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Home All Things P Digital disrupts all of society — including politics and public policy
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TAGS e-government, Digital, Digital disruption, digital government, Simon Banks
ALL THINGS P: Elections are fought on Twitter and Facebook. Public policy engagement must be online. You don’t need to master the technology, says one long-time strategist, but be ready for change.
Who remembers that the 2007 election was the “MySpace election”? In 2016, the election battle was fought on Facebook, Twitter and even on Weibo.
Of course, TV and radio are still the main players. But over the last decade we have seen a gradual reduction in the market share of broadcast media, together with an explosion of new digital platforms.
Just as these are transforming markets, they are also transforming politics and public policy. Political actors are able to communicate and organise peer-to-peer — not just through large organisations.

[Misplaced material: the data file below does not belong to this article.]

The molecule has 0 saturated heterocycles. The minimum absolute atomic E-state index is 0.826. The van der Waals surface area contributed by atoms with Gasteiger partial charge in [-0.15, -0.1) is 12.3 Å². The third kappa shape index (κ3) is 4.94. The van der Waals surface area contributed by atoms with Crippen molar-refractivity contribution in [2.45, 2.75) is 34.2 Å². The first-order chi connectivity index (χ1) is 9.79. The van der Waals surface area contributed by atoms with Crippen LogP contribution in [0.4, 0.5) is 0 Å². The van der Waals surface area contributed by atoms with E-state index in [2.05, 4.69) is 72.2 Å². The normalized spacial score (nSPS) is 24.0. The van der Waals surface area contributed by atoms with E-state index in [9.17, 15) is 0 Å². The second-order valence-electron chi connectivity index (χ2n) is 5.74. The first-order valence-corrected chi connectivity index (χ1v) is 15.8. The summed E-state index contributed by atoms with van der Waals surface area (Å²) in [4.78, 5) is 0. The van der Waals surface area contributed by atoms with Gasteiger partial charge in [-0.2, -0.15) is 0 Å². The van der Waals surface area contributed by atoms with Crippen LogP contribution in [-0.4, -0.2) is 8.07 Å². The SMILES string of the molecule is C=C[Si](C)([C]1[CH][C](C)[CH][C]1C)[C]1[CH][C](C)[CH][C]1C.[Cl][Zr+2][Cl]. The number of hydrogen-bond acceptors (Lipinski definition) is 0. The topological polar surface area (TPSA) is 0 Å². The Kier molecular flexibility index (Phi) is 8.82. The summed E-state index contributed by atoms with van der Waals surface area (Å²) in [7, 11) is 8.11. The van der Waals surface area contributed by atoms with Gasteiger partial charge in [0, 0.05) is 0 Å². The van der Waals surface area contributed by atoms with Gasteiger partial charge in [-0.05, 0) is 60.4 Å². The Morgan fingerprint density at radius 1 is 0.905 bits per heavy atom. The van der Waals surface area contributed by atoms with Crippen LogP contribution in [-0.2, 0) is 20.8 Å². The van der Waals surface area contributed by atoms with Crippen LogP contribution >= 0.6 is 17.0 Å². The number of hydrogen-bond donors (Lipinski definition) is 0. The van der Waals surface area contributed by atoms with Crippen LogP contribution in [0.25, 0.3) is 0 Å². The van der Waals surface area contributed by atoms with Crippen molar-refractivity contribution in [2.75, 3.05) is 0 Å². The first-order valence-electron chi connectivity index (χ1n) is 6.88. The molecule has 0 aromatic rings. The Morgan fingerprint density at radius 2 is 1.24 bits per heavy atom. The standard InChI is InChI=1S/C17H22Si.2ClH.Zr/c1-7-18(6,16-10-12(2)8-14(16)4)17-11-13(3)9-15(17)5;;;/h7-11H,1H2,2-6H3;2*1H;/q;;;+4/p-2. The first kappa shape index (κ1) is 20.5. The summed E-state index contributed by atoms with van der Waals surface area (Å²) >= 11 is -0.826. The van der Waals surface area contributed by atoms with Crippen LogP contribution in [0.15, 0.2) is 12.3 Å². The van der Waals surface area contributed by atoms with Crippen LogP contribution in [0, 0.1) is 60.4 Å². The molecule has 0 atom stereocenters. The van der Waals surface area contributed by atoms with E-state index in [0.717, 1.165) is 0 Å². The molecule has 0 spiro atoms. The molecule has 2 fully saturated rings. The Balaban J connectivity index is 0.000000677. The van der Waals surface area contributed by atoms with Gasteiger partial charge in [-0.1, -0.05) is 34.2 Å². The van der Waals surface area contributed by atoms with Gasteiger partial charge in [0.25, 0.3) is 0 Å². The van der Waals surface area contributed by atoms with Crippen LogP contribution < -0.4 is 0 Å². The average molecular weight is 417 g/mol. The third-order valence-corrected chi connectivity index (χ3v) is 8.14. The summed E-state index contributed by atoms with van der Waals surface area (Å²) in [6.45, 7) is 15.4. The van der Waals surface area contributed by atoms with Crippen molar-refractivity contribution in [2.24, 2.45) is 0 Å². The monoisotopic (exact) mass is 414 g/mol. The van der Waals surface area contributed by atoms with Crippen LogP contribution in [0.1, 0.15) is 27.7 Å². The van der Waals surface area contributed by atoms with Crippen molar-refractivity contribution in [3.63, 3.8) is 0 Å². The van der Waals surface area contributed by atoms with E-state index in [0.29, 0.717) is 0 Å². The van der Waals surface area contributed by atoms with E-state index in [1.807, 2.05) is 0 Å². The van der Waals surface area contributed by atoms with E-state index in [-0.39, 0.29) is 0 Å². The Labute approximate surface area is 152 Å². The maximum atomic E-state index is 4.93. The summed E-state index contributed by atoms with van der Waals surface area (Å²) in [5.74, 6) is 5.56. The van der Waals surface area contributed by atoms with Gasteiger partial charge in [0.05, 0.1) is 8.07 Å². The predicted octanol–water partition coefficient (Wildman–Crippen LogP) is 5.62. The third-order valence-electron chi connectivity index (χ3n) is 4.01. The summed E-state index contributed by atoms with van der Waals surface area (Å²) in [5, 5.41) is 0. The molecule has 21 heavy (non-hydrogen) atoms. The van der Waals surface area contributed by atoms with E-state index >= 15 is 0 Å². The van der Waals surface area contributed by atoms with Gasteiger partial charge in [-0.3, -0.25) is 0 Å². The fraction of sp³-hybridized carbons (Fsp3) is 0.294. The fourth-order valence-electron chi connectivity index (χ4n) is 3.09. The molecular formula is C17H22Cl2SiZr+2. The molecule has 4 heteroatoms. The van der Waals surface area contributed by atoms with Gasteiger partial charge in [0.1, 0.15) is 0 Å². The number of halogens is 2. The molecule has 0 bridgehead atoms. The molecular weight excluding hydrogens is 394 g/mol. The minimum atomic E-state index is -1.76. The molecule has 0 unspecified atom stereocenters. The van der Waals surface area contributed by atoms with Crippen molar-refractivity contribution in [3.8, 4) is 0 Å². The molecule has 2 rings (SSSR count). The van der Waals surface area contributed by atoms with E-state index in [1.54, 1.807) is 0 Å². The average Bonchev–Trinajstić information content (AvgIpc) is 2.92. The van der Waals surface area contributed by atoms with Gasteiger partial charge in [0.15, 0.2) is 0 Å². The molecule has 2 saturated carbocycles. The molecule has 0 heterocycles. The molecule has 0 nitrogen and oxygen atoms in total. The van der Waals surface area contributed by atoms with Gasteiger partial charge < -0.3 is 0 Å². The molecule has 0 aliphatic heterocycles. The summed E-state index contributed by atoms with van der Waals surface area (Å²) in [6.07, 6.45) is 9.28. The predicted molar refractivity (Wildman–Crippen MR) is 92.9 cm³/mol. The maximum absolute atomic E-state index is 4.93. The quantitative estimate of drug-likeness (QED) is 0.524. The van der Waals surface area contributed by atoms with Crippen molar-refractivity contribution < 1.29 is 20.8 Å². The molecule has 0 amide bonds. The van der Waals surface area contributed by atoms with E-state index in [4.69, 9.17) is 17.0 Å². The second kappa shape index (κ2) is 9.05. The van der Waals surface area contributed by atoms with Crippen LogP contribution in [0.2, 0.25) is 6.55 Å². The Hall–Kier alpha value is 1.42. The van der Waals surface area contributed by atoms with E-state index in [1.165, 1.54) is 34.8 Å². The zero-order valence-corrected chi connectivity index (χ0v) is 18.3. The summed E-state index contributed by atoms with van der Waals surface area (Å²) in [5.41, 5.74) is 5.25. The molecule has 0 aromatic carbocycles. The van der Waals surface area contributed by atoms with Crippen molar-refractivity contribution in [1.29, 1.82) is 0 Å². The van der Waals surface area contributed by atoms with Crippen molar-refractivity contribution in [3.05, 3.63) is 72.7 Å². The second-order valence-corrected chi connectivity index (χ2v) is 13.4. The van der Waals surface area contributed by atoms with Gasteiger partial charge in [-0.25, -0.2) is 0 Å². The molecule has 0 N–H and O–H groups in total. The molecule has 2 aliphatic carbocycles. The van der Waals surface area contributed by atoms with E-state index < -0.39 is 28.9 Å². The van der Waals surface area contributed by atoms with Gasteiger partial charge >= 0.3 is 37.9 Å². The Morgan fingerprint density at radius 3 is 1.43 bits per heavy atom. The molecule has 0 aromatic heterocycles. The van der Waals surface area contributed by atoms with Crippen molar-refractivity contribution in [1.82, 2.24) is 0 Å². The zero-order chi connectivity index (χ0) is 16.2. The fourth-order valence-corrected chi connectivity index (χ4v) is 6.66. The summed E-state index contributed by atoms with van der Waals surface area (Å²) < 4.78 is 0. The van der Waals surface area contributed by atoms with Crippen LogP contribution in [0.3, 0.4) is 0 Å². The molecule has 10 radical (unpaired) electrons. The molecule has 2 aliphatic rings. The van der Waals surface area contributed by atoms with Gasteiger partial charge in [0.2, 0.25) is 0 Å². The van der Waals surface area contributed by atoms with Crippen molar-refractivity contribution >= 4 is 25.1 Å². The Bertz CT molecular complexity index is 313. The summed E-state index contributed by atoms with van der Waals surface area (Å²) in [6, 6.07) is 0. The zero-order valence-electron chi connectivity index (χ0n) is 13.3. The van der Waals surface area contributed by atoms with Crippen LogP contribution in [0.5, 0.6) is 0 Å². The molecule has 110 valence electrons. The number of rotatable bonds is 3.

As a result, our politics will have more in common with the pre-broadcast world that existed in the early decades of federation. How will this manifest?
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Simon Banks is managing director of government relations consulting firm Hawker Britton. He is a noted Labor strategist and long-time former Parliament House staffer.
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